Program Sends College Students to Public Schools to Relieve COVID Absences

The program is being piloted in the Bristol Public Schools

Central Connecticut State University has agreed to send education majors to work in Connecticut’s K-12 public schools as a means of relieving pressure on districts experiencing COVID-related staffing shortages. 

The partnership between the state’s public university and its public schools has been facilitated by the Office of the Governor through a project called Next Generation Ed

The program is open to sophomores and juniors enrolled in the university’s early education program. Designed as a clinical placement, students will be assigned to their schools for the remainder of the 2020-21 school year. They will be able to lead small group discussions, help with lesson plans and support students in other ways. 

“These students will be immersed in the school’s culture and the intensity that comes with the day-to-day challenges in the classroom that come with the situation we are facing,” said Dr. Zulma Toro, president of the university. “We are convinced this will help develop more successful teachers.” 

The program is being piloted in the Bristol Public Schools, which operate six K-5 schools and two K-8 schools. Eighteen sophomores and juniors at CCSU started orientation in the program last week. 

Students will be assigned to classrooms in pairs, with each student teaching 2-3 days. They will work with experienced teachers who will mentor them as they teach. Two organizations — Black Leaders and Administrators Consortium and Committed to Achieve Latino Advancement and Supports — are providing mentoring support.

In lieu of college credit, students will be paid as substitute teachers.  In Bristol, where the program is being piloted, substitutes are paid $90 per day, according to Bristol Schools Talent Management Assistant Amy Devine. 

According to the Office of the Governor, the program will  focus particularly on recruiting students from diverse backgrounds and students of color to teach in the classrooms. The state’s goal is to have men and women of color account for 10 percent of educators in Connecticut by 2021 — a goal which would require an additional 1,000 certified teachers of color by next year.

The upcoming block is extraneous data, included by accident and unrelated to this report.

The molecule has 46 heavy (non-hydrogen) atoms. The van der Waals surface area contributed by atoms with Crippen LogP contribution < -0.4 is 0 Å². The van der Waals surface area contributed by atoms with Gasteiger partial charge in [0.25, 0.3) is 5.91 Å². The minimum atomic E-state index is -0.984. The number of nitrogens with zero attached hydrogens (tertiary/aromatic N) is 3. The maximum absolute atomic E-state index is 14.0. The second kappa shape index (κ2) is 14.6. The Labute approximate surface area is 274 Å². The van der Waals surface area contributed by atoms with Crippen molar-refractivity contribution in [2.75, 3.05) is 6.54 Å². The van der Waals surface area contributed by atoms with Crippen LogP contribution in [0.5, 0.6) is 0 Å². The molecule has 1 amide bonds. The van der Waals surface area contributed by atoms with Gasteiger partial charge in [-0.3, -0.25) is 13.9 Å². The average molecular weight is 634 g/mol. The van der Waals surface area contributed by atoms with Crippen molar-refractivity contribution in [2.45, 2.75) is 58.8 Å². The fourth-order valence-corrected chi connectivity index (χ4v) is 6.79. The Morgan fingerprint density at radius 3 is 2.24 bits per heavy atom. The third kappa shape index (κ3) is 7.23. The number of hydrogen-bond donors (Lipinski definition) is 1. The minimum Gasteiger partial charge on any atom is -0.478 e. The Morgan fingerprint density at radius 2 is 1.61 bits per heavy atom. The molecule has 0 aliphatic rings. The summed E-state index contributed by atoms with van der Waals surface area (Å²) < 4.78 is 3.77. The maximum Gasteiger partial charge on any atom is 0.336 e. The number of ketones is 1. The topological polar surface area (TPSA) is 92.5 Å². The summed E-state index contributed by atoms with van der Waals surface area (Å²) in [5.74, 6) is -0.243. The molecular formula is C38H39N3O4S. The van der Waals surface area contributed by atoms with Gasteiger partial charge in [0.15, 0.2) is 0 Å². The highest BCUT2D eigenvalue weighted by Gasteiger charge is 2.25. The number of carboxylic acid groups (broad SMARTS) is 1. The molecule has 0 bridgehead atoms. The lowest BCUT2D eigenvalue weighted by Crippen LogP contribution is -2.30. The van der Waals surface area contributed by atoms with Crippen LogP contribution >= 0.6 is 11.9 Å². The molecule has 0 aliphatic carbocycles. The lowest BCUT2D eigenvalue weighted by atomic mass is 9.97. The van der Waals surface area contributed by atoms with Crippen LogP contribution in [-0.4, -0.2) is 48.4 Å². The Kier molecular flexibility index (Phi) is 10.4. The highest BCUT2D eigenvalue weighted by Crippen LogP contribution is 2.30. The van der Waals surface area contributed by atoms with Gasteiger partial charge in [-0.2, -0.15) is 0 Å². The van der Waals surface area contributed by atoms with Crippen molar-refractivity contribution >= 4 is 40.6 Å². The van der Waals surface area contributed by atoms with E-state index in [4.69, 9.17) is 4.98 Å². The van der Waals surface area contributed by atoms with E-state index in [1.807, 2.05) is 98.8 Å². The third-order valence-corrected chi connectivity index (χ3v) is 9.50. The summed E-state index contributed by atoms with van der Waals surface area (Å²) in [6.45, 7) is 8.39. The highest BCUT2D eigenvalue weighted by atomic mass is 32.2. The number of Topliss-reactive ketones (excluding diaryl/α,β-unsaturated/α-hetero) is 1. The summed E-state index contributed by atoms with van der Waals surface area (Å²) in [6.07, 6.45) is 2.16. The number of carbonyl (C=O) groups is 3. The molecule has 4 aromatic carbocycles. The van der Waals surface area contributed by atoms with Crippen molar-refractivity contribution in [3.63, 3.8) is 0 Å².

“When our teaching profession can reflect the beautiful diversity of Connecticut, then we’ve done well,” said Department of Education Commissioner Miguel Cardona.  

Since September, multiple school districts have been forced to transition one or more of their schools to remote learning after large numbers of staff were exposed to a positive COVID case and advised to quarantine. These include three schools in Middletown, two in West Haven and all of Shelton’s city schools.

Patrice McCarthy, deputy director at the Connecticut Association of Boards of Education, said that potential holiday travel and the arrival of the flu and cold season were creating increased concerns about the ability to staff the schools. She said student teachers offered one way of filling in the gaps. 

Demand for student teachers has increased this year, according to the state Department of Education statistics. 

Through September 24, the department has issued 165 Durational Shortage Area Permits, which allow students studying education to teach temporarily in Connecticut public schools. The largest number of permits went to the Hartford and Bridgeport school districts. 

From June of 2019 to July of 2020, the Department of Education received 562 applications for DSAP permits. In the following three months — July through September of 2020 — the DOE received an additional 279 applications for DSAPs. That’s more than half the number it received in the entirety of the previous year. Compensation for these placements can range between $65 and $125 per day.

Officials at the university said they hoped to expand the program to a larger population of students, and Cardona said he expected other universities to join in down the road. 

The state is also piloting a program at the high school level, EdRising, which gives high schoolers a chance to better understand what it means to be a teacher, earn “micro-credentials” in topics that include classroom culture and learner engagement, and start to form a professional network.

Gov. Ned Lamont said he believed the NextGenerationEd program would go a long way to allowing schools to remain open for in-person learning.  

“I hope we take this to all our other CSU colleges and beyond,” he said. 

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